But UNAIDS researchers say the number of new cases has risen more than thirty-five percent in the Middle East and North Africa since two thousand one.
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Comment Sorting
by: Rizwan from: India
12/05/2012 4:55 PM
it is a good news that US age 15-65 group people are tested HIV. it can be very helpful for those people who are infected this disease but they do not know their disease. they can treated in early stage of disease and may be they will be cured. and this method can be adopted in developing countries also. for this method our new generation can be cured this fatal disease. thanks you for posting this types of news.

by: Shige from: Japan
12/04/2012 3:25 AM
It is great to do HIV tests for all in US age 15-65. I think Japan should learn from US. Especially, young people should think about HIV more seriously.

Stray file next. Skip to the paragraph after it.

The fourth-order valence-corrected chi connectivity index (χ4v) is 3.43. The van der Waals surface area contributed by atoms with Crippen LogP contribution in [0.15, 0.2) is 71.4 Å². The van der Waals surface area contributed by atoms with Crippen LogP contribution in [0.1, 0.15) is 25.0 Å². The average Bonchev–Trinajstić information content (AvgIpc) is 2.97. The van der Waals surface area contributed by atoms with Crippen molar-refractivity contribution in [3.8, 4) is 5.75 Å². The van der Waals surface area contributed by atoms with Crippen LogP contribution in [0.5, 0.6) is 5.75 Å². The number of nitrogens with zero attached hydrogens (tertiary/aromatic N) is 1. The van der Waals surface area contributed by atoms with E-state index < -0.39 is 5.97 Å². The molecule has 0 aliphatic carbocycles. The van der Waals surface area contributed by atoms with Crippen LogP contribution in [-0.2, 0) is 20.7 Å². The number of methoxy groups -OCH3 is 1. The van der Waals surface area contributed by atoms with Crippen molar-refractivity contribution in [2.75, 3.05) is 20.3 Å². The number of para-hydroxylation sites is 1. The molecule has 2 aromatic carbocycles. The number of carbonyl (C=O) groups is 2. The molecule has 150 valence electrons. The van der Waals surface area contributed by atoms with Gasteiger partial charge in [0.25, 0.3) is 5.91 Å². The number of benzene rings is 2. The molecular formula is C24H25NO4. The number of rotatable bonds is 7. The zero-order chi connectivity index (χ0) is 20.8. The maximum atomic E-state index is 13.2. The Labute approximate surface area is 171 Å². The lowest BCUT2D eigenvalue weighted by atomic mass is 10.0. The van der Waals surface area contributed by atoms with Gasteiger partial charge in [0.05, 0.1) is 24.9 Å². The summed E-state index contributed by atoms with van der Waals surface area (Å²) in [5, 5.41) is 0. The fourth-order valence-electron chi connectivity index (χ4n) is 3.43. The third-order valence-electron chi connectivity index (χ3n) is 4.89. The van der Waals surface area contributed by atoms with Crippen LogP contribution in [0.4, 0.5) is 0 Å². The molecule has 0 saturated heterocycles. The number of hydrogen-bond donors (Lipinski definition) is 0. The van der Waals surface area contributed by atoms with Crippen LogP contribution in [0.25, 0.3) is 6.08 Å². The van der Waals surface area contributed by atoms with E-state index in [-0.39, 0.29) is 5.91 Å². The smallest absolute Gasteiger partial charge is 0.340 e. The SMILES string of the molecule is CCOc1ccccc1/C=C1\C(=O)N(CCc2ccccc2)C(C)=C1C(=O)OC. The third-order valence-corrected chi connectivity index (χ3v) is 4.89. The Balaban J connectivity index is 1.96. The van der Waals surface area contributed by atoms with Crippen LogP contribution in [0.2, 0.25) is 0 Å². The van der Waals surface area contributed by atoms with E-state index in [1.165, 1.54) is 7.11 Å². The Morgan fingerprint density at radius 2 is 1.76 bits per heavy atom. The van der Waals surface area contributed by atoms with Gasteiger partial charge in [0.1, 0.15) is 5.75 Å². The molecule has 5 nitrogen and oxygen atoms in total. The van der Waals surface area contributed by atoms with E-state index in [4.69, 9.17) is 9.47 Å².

12/01/2012 5:20 PM
AIDS is the frightening threat that the world now encounters with. Unless efforts are taken to effectively curb the disease, it will outgrow all health success. The WHO should take personal interest in preventing the disease any further. Thank you.

by: sxwx from: china
12/01/2012 1:37 AM
HIV's spend speed is a sign that country and local's moral level.

In Response

by: thinktwicealways from: usa
12/05/2012 3:23 PM
Abstinence is absolutely a way to prevent HIV spread. However, it is not vice versa. HIV can also transmit via blood. For instance, blood transfusion and mother-to-baby at labor. In the United States, most public bathrooms provide free toilet seat cover for preventing disease. I think this is also a great sort of HIV prevention because there is possibility of vaginal discharge contamination through toileting too.

In Response

by: meng from: Taiwan
12/04/2012 7:13 AM
“HIV is spread through unprotected sex or contact with an infected person's blood.“ That's the point.

In Response

by: Yoshi from: Sapporo
12/02/2012 11:01 AM
I don't understand what you mean exactly. If I misunderstand you, I'm sorry. But I think HIV has nothing to do with moral. HIV is one thing and moral is another. I don't think we can get well from any deseases by taking a medicine named "moral".

In Response

by: Tong from: VietNam
12/03/2012 1:09 AM